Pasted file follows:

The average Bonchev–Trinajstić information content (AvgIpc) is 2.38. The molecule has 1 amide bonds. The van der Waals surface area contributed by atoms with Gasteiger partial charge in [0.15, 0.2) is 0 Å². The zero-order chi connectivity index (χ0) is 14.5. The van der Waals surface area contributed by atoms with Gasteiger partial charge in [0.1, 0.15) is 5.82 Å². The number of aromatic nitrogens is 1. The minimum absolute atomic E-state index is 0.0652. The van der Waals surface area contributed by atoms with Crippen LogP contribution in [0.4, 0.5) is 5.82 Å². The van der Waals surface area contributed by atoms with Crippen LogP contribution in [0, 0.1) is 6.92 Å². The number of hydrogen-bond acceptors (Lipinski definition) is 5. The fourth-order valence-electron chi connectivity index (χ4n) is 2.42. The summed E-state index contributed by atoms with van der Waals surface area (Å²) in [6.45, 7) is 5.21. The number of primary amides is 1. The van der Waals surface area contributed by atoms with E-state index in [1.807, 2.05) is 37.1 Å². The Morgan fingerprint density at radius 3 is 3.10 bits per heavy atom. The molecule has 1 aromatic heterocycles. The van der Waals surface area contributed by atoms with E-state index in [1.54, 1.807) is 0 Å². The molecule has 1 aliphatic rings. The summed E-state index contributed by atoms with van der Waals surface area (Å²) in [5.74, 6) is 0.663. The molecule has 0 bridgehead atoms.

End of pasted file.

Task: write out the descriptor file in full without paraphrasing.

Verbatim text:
The average Bonchev–Trinajstić information content (AvgIpc) is 2.38. The molecule has 1 amide bonds. The van der Waals surface area contributed by atoms with Gasteiger partial charge in [0.15, 0.2) is 0 Å². The zero-order chi connectivity index (χ0) is 14.5. The van der Waals surface area contributed by atoms with Gasteiger partial charge in [0.1, 0.15) is 5.82 Å². The number of aromatic nitrogens is 1. The minimum absolute atomic E-state index is 0.0652. The van der Waals surface area contributed by atoms with Crippen LogP contribution in [0.4, 0.5) is 5.82 Å². The van der Waals surface area contributed by atoms with Crippen LogP contribution in [0, 0.1) is 6.92 Å². The number of hydrogen-bond acceptors (Lipinski definition) is 5. The fourth-order valence-electron chi connectivity index (χ4n) is 2.42. The summed E-state index contributed by atoms with van der Waals surface area (Å²) in [6.45, 7) is 5.21. The number of primary amides is 1. The van der Waals surface area contributed by atoms with E-state index in [1.807, 2.05) is 37.1 Å². The Morgan fingerprint density at radius 3 is 3.10 bits per heavy atom. The molecule has 1 aromatic heterocycles. The van der Waals surface area contributed by atoms with E-state index in [1.54, 1.807) is 0 Å². The molecule has 1 aliphatic rings. The summed E-state index contributed by atoms with van der Waals surface area (Å²) in [5.74, 6) is 0.663. The molecule has 0 bridgehead atoms.